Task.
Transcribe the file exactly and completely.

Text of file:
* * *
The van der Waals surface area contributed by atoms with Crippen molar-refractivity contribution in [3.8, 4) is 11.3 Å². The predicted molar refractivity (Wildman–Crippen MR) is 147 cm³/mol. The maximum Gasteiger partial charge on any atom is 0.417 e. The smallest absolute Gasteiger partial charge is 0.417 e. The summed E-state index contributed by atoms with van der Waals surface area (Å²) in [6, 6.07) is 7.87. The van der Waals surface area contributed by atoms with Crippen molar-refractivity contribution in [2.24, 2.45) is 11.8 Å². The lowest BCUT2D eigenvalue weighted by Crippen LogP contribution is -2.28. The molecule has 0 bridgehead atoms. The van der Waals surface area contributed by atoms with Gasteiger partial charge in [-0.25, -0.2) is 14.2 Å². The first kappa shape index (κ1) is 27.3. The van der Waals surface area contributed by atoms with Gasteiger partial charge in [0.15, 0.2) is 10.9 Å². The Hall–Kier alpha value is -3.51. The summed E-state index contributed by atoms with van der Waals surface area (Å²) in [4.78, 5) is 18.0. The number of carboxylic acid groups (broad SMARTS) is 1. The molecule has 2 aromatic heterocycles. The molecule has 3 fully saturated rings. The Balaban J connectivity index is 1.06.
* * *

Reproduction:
The van der Waals surface area contributed by atoms with Crippen molar-refractivity contribution in [3.8, 4) is 11.3 Å². The predicted molar refractivity (Wildman–Crippen MR) is 147 cm³/mol. The maximum Gasteiger partial charge on any atom is 0.417 e. The smallest absolute Gasteiger partial charge is 0.417 e. The summed E-state index contributed by atoms with van der Waals surface area (Å²) in [6, 6.07) is 7.87. The van der Waals surface area contributed by atoms with Crippen molar-refractivity contribution in [2.24, 2.45) is 11.8 Å². The lowest BCUT2D eigenvalue weighted by Crippen LogP contribution is -2.28. The molecule has 0 bridgehead atoms. The van der Waals surface area contributed by atoms with Gasteiger partial charge in [-0.25, -0.2) is 14.2 Å². The first kappa shape index (κ1) is 27.3. The van der Waals surface area contributed by atoms with Gasteiger partial charge in [0.15, 0.2) is 10.9 Å². The Hall–Kier alpha value is -3.51. The summed E-state index contributed by atoms with van der Waals surface area (Å²) in [4.78, 5) is 18.0. The number of carboxylic acid groups (broad SMARTS) is 1. The molecule has 2 aromatic heterocycles. The molecule has 3 fully saturated rings. The Balaban J connectivity index is 1.06.